Doorbell Cameras Like Ring Give Early Warning of Police Searches, FBI Warned

The rise of the internet-connected home security camera has generally been a boon to police, as owners of these devices can (and frequently do) share footage with cops at the touch of a button. But according to a leaked FBI bulletin, law enforcement has discovered an ironic downside to ubiquitous privatized surveillance: The cameras are alerting residents when police show up to conduct searches.
A November 2019 “technical analysis bulletin” from the FBI provides an overview of “opportunities and challenges” for police from networked security systems like Amazon’s Ring and other “internet of things,” or IoT, devices. Marked unclassified but “law enforcement sensitive” and for official use only, the document was included as part of the BlueLeaks cache of material hacked from the websites of fusion centers and other law enforcement entities.

The “opportunities” described are largely what you’d expect: Sensor-packed smart devices create vast volumes of data that can be combed through by curious investigators, particularly “valuable data regarding device owners’ movements in real-time and on a historic basis, which can be used to, among other things, confirm or contradict subject alibis or statements.”
The downside for police, who have rushed to embrace Ring usage nationwide as the Amazon subsidiary aggressively marketed itself to and sealed partnerships with local departments, is that networked cameras record cops just as easily as the rest of us. Ring’s cameras are so popular in part because of how the company markets their ability to detect motion at your doorstep, providing convenient phone alerts of “suspicious activity,” however you might define it, even when you’re out of the house. But sometimes the police are the unannounced, unwanted visitor: “Subjects likely use IoT devices to hinder LE [law enforcement] investigations and possibly monitor LE activity,” the bulletin states. “If used during the execution of a search, potential subjects could learn of LE’s presence nearby, and LE personnel could have their images captured, thereby presenting a risk to their present and future safety.”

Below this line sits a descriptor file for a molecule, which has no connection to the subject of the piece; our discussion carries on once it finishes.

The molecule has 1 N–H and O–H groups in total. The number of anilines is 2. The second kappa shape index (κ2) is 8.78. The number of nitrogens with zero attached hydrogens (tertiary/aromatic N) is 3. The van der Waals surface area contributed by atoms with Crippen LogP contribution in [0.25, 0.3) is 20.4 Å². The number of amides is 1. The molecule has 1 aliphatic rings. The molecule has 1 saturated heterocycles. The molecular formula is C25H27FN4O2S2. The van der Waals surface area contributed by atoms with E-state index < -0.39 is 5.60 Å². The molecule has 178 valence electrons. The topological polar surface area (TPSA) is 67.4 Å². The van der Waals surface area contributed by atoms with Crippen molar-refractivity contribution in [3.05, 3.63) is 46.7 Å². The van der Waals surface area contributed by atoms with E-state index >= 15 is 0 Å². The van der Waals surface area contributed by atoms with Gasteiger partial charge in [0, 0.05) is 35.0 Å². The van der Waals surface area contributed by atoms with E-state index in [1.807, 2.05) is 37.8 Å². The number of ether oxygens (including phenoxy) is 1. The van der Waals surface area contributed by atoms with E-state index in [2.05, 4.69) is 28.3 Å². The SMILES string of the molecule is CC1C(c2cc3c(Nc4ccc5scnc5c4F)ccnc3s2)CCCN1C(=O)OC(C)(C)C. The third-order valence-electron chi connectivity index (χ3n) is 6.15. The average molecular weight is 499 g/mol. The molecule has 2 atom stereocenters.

Law enforcement “personnel could have their images captured, thereby presenting a risk to their present and future safety.”
The document describes a 2017 incident in which FBI agents approached a New Orleans home to serve a search warrant and were caught on video. “Through the Wi-Fi doorbell system, the subject of the warrant remotely viewed the activity at his residence from another location and contacted his neighbor and landlord regarding the FBI’s presence there,” it states.
This bulletin cites another unclassified but “law enforcement sensitive” FBI document about the same incident, titled “Video Doorbell Devices Pose Risk to Law Enforcement in New Orleans, Louisiana as of 25 July 2017,” which notes that a “subject was able to see and hear everything happening at his residence” and possibly “covertly monitor law enforcement activity while law enforcement was on the premises” via an unnamed make of “video doorbell.” Such devices are sold under Amazon’s Ring brand, Google’s Nest, and by a variety of other companies.

The incident speaks to the unintended consequences of turning networked surveillance into just another consumer gadget. Internet-connected cameras are now just part of a growing array of always-scanning domestic sensors that accumulate great plumes of potentially incriminating private data on their owners (and potentially others in the vicinity), making obvious fodder for police surveillance efforts. They are also, clearly, a net negative to the privacy of those who have to live near them; the implications of the devices for sidewalk anonymity, overpolicing, and Fourth Amendment rights have been reported on and argued in great detail.
Tellingly, the bureau in its documents does not discuss that literally anyone who happens to walk within range of such a device, not just “LE personnel,” could “have their images captured, thereby presenting a risk to their present and future safety.” But the bulletins illustrate that it’s at least possible for the American public/private security apparatus to sometimes backfire in the form of this sort of reverse surveillance, turning smart lenses into an obstacle for police instead of an obedient asset. Still, this phenomenon, and its potential as a countervailing force for civil libertarians, could remain very much an edge case. If the balance of power in public/private law enforcement schemes typified by Ring (and its corporate parent, Amazon) remain tipped in favor of the police, it may be because that’s just who the system was designed to help — and because of the simple fact that most people walking past a Ring camera’s never-blinking lens simply aren’t going to be cops in the first place. It stands to reason that a company that’s made “Fuck Crime” an internal motto and “dirtbag criminals” an avowed enemy is unlikely to savor the possibility that its products could save their customers from FBI scrutiny.
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